Did you graduate elementary school?? croc-o-di-le that sounds like 4 syllables to me... What a tool..
    Rodders
    That was a terrible article. They're not even really talking about polyrhythms.
    iron_maiden93
    Super Llama wrote: iron_maiden93 wrote: music-nerds lets see... "ultimate-guitar" last i checked a guitar was a musical instrument...
    last time i checked you're a douche...and yup you still are
    face_the_fear
    yea, I already knew a little bit about Polyrhythms so I thought this might help a bit more. You described it perfectly to start with then just went on about irregular beats after that. To be honest I got more information out of the comments.
    Dyers
    lolz0rz this must be a joke since its about learning how to read tabs....just learn to read music its not hard at all
    SlashYourFug
    broken circle wrote: Caressing Death : Oh and it's spelt Dream Theater. If you're British it's not.
    Language doesn't change proper nouns, such as the name of a band. Even in German it'd be Dream Theater.
    SL!!!
    Mmmmm....polyrhythm is when you have one rhythm, say a beat on one and two, and then another that has a different pattern, like a beat on 2 and 4 and they are played at the same time. So if i understand right he means that you would be playing these triplets, quintuplets, and septuplets over a different rhythm, like a guitar playing just eight notes..because otherwise he's just describing irregular note duration, ie 3 eighth notes in the length of one quarter note, five sixteenths in the length of one quarter note, or 7 sixteenths in the length of one a quarter, or sometimes in the length of 8 sixteenths, which is why the higher tuplets are often written as a ratio, like 5:4 So..this article is ambiguous and doesn't explain things all that well, but gets the gist of it across, i'll give it a 3 out of 5.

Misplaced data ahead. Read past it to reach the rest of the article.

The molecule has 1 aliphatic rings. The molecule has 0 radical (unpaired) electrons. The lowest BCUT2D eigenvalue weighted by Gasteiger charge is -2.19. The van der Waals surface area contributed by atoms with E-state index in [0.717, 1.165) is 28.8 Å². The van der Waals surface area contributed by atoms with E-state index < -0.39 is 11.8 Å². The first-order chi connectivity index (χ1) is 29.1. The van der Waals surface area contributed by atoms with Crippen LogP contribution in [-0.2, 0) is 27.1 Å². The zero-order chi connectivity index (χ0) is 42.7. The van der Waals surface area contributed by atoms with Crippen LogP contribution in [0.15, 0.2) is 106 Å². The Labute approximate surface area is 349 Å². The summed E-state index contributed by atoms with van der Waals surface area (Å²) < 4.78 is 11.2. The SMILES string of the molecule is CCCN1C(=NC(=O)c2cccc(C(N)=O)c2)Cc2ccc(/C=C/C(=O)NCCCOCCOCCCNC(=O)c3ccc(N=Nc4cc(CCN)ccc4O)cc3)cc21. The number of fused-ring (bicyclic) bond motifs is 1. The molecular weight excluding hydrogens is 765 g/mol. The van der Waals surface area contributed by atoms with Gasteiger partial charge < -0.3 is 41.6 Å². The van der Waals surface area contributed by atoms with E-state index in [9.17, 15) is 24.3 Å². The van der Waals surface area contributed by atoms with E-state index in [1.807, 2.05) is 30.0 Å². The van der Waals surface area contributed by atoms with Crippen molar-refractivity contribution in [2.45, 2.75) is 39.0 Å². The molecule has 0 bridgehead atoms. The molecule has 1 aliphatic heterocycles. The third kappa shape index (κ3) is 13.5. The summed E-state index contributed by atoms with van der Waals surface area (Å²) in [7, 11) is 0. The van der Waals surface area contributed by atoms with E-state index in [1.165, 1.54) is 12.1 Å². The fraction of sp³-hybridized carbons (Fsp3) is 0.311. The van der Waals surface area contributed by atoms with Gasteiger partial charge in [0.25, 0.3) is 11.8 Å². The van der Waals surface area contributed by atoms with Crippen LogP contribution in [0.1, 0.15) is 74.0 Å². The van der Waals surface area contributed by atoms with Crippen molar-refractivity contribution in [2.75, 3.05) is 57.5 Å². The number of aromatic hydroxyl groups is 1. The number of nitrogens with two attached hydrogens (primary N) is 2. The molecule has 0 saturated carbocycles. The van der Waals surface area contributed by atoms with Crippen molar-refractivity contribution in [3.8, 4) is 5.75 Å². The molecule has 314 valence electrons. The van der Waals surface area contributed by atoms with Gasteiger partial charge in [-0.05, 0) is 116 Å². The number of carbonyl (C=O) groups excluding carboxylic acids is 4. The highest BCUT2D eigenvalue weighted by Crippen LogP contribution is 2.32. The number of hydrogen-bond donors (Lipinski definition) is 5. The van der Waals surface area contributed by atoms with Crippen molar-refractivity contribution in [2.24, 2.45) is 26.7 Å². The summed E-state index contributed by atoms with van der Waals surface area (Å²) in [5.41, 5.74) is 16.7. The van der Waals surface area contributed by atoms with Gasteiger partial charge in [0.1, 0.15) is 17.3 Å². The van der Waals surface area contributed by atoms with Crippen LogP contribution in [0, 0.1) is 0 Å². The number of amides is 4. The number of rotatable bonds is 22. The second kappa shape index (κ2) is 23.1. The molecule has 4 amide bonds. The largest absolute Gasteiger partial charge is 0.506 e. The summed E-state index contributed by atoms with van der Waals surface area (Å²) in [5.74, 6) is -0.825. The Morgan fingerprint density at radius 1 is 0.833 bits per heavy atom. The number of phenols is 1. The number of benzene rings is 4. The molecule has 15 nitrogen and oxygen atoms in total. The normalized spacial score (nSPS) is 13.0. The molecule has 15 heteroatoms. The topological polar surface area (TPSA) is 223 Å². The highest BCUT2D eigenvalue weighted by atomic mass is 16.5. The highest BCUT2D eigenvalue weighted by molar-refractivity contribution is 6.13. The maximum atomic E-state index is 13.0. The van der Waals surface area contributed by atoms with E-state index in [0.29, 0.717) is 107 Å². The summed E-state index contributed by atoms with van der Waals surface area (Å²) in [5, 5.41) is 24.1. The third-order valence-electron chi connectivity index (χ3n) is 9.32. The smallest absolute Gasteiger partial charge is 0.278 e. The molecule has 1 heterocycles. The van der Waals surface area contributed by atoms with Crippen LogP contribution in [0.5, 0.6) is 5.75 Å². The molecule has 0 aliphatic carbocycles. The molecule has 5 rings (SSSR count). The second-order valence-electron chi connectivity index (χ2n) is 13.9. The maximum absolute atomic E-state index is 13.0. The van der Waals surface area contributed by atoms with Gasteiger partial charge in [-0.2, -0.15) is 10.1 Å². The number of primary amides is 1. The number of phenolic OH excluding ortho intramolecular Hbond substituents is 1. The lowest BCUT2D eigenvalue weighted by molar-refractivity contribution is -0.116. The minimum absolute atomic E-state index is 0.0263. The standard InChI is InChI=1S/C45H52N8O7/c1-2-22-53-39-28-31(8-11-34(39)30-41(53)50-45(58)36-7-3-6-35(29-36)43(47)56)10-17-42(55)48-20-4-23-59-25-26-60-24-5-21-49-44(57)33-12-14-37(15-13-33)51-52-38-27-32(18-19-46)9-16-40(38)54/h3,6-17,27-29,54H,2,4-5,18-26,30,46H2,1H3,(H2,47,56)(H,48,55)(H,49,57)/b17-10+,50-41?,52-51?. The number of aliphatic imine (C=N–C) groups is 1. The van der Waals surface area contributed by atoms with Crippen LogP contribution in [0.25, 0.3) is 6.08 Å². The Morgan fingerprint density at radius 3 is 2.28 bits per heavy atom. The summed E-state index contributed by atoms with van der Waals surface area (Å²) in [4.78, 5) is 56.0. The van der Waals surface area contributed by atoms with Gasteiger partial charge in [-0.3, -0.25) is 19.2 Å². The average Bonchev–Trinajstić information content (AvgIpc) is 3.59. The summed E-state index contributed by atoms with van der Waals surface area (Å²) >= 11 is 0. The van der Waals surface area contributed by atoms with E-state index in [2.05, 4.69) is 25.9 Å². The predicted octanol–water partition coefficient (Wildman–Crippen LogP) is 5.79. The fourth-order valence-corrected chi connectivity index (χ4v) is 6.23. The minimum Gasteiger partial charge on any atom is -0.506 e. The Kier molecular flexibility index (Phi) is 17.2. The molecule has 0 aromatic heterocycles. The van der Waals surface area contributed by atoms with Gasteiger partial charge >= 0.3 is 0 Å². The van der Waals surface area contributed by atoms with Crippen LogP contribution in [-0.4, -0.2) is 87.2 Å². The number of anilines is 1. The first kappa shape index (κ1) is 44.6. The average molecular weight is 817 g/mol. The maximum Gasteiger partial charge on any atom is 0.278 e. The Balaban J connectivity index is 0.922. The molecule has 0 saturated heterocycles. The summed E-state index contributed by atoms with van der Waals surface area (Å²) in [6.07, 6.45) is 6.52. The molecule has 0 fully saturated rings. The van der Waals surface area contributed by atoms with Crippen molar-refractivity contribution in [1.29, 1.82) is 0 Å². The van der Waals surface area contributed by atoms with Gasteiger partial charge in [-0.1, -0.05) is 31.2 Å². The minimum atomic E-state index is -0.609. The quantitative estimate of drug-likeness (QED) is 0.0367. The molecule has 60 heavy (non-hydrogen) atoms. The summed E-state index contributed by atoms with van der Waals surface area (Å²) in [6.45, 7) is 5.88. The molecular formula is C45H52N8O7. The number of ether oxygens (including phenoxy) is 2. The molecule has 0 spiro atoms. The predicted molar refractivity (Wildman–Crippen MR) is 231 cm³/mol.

cashewchaching
    In order to fully explain duplets, you need to be able to read music. There is no way to difinitavely write out duplets with Tab.
    thor338
    I liked the article. Maybe I am not smart enough to find it confusing.
    slipmaggot93
    iron_maiden93 wrote: music-nerds
    go die. this is simple stuff, you learn it pretty much in any good music class.
    SL!!!
    OH, also, tuplets played over simple meter are known as irrational rhythm, which is what this article seems to be about.